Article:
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Sunday, July 10, 2011

Room for My Father’s Ghost

(White Pine by A. J. Casson, 1898-1992, Canadian artist)

Grief takes its own way in finding comfort.


Now is my father
A traveler, like all the bold men
He talked of, endlessly
And with boundless admiration,
Over the supper table,
Or gazing up from his white pillow —
Book on his lap always, until
Even that grew too heavy to hold.

Now is my father free of all binding fevers.
Now is my father
Traveling where there is no road.

Finally, he could not lift a hand
To cover his eyes.
Now he climbs to the eye of the river,
He strides through the Dakotas,
He disappears into the mountains.
And though he looks
Cold and hungry as any man
At the end of a questing season,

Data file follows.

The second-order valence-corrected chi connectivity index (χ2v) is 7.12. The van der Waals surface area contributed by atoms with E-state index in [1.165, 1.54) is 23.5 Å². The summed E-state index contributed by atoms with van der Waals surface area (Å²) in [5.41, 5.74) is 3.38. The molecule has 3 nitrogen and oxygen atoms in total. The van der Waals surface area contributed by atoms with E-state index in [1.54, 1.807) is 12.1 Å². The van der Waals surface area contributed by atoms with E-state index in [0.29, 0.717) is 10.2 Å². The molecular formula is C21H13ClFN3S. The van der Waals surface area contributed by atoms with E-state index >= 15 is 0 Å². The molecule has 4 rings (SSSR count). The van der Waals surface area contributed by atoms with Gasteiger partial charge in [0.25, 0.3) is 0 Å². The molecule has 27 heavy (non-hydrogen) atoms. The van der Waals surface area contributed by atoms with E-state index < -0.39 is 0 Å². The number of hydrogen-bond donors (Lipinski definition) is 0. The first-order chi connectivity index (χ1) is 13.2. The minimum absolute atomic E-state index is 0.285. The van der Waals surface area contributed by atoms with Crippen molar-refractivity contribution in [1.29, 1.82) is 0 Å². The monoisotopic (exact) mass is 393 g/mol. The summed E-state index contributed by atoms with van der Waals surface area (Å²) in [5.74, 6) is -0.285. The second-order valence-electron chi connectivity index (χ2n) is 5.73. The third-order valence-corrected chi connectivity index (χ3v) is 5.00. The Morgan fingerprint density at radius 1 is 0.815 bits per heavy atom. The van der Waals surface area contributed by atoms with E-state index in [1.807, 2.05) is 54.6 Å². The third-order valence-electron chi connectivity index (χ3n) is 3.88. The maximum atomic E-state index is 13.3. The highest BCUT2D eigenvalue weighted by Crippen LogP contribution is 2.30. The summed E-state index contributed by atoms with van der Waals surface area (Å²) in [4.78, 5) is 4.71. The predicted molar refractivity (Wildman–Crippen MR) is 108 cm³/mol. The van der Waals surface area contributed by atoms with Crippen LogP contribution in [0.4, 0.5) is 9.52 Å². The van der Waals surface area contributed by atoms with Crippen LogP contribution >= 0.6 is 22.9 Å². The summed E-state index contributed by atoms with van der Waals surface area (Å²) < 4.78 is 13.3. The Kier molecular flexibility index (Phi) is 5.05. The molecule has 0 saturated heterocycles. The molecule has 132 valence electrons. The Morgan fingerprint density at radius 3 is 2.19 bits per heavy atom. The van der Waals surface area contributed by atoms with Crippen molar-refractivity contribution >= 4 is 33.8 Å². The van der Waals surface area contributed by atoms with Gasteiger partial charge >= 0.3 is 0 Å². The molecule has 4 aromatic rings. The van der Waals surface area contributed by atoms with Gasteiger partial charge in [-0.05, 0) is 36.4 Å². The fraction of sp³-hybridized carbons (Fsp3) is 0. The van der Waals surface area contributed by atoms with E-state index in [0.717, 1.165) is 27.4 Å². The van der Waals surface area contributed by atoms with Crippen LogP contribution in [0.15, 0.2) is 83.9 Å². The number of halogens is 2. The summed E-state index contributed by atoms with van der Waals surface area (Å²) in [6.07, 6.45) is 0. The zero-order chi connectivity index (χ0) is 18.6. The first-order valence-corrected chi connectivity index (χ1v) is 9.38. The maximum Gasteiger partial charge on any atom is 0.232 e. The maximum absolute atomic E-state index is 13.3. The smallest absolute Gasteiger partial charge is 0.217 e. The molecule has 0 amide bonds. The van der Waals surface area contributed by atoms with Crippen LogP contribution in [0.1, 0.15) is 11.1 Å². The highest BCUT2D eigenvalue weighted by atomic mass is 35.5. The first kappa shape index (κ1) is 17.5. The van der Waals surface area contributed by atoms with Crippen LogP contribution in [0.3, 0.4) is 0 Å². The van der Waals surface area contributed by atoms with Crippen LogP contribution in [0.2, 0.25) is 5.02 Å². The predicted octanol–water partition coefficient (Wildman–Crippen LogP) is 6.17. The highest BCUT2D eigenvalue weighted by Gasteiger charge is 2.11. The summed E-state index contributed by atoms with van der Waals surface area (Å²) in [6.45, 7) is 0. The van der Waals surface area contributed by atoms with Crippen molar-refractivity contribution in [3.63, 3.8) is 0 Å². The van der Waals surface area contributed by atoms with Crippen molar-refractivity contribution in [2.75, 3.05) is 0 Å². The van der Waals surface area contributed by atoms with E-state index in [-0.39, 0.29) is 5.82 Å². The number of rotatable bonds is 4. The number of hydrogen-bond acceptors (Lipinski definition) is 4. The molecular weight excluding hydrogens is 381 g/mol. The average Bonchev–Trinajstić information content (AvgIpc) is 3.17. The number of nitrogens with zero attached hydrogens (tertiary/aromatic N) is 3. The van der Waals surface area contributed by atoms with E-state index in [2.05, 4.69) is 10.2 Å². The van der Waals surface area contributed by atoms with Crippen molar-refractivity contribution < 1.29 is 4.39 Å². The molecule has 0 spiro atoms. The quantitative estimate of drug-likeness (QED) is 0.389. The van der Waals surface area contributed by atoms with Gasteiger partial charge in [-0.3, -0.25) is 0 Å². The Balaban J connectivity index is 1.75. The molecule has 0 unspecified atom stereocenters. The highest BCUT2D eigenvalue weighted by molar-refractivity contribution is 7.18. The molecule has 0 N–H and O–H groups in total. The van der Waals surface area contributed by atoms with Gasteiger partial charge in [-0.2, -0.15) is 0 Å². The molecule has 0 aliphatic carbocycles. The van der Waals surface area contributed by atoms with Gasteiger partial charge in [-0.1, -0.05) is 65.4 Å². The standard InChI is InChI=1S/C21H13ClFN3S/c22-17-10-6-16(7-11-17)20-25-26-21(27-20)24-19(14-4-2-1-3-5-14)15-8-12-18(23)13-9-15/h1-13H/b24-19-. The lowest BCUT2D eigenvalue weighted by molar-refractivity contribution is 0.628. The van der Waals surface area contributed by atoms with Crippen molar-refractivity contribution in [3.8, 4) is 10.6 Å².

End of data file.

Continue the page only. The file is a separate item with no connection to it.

He is one of them now.
He cannot be stopped.

Now is my father
Walking in the wind,
Sniffing the deep Pacific
That begins at the end of the world.

Vanished from us utterly,
Now is my father circling the deepest forest —
Then turning in to the last red campfire burning
In the final hills,

Where chieftains, warriors and heroes
Rise and make him welcome,
Recognizing, under the shambles of his body,
A brother who has walked his thousand miles.

~ Mary Oliver, born 1935, American poet

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